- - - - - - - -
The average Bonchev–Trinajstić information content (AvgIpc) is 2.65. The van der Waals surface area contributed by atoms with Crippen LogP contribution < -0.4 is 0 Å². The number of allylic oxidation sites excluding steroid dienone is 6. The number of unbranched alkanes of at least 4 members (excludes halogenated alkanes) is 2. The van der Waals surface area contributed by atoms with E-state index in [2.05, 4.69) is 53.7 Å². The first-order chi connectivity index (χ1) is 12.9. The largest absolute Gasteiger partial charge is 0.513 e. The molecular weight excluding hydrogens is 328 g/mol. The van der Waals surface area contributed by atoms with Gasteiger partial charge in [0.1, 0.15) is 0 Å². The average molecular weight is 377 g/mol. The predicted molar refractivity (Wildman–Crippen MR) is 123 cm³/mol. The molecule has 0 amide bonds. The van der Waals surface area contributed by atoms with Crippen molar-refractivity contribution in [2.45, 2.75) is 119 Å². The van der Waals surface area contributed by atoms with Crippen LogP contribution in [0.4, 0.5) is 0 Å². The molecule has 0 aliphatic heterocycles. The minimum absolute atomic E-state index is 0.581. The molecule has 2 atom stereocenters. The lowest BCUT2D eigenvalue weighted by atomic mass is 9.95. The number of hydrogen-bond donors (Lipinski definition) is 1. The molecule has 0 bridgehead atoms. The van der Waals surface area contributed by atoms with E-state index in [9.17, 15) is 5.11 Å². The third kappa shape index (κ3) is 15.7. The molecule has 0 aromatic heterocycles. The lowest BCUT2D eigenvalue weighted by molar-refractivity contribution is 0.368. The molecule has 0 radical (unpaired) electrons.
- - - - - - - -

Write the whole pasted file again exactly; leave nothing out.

The average Bonchev–Trinajstić information content (AvgIpc) is 2.65. The van der Waals surface area contributed by atoms with Crippen LogP contribution < -0.4 is 0 Å². The number of allylic oxidation sites excluding steroid dienone is 6. The number of unbranched alkanes of at least 4 members (excludes halogenated alkanes) is 2. The van der Waals surface area contributed by atoms with E-state index in [2.05, 4.69) is 53.7 Å². The first-order chi connectivity index (χ1) is 12.9. The largest absolute Gasteiger partial charge is 0.513 e. The molecular weight excluding hydrogens is 328 g/mol. The van der Waals surface area contributed by atoms with Gasteiger partial charge in [0.1, 0.15) is 0 Å². The average molecular weight is 377 g/mol. The predicted molar refractivity (Wildman–Crippen MR) is 123 cm³/mol. The molecule has 0 amide bonds. The van der Waals surface area contributed by atoms with Crippen molar-refractivity contribution in [2.45, 2.75) is 119 Å². The van der Waals surface area contributed by atoms with Crippen LogP contribution in [0.4, 0.5) is 0 Å². The molecule has 0 aliphatic heterocycles. The minimum absolute atomic E-state index is 0.581. The molecule has 2 atom stereocenters. The lowest BCUT2D eigenvalue weighted by atomic mass is 9.95. The number of hydrogen-bond donors (Lipinski definition) is 1. The molecule has 0 bridgehead atoms. The van der Waals surface area contributed by atoms with E-state index in [9.17, 15) is 5.11 Å². The third kappa shape index (κ3) is 15.7. The molecule has 0 aromatic heterocycles. The lowest BCUT2D eigenvalue weighted by molar-refractivity contribution is 0.368. The molecule has 0 radical (unpaired) electrons.